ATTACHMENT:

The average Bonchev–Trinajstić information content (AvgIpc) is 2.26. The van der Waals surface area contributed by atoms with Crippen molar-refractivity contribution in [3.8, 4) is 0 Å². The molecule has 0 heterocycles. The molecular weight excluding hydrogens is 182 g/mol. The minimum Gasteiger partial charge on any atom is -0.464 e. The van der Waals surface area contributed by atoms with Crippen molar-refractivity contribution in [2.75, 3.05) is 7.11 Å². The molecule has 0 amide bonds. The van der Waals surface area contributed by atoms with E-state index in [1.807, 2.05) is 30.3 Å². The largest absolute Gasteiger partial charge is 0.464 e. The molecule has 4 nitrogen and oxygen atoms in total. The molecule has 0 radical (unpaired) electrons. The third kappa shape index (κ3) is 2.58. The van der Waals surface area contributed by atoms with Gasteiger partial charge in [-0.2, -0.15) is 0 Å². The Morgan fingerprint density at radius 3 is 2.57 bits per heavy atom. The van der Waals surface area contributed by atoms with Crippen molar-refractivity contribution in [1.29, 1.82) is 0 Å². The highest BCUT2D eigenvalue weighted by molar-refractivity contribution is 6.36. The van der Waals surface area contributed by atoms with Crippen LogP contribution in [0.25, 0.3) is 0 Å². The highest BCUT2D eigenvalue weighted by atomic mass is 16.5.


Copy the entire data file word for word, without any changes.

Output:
The average Bonchev–Trinajstić information content (AvgIpc) is 2.26. The van der Waals surface area contributed by atoms with Crippen molar-refractivity contribution in [3.8, 4) is 0 Å². The molecule has 0 heterocycles. The molecular weight excluding hydrogens is 182 g/mol. The minimum Gasteiger partial charge on any atom is -0.464 e. The van der Waals surface area contributed by atoms with Crippen molar-refractivity contribution in [2.75, 3.05) is 7.11 Å². The molecule has 0 amide bonds. The van der Waals surface area contributed by atoms with E-state index in [1.807, 2.05) is 30.3 Å². The largest absolute Gasteiger partial charge is 0.464 e. The molecule has 4 nitrogen and oxygen atoms in total. The molecule has 0 radical (unpaired) electrons. The third kappa shape index (κ3) is 2.58. The van der Waals surface area contributed by atoms with Gasteiger partial charge in [-0.2, -0.15) is 0 Å². The Morgan fingerprint density at radius 3 is 2.57 bits per heavy atom. The van der Waals surface area contributed by atoms with Crippen molar-refractivity contribution in [1.29, 1.82) is 0 Å². The highest BCUT2D eigenvalue weighted by molar-refractivity contribution is 6.36. The van der Waals surface area contributed by atoms with Crippen LogP contribution in [0.25, 0.3) is 0 Å². The highest BCUT2D eigenvalue weighted by atomic mass is 16.5.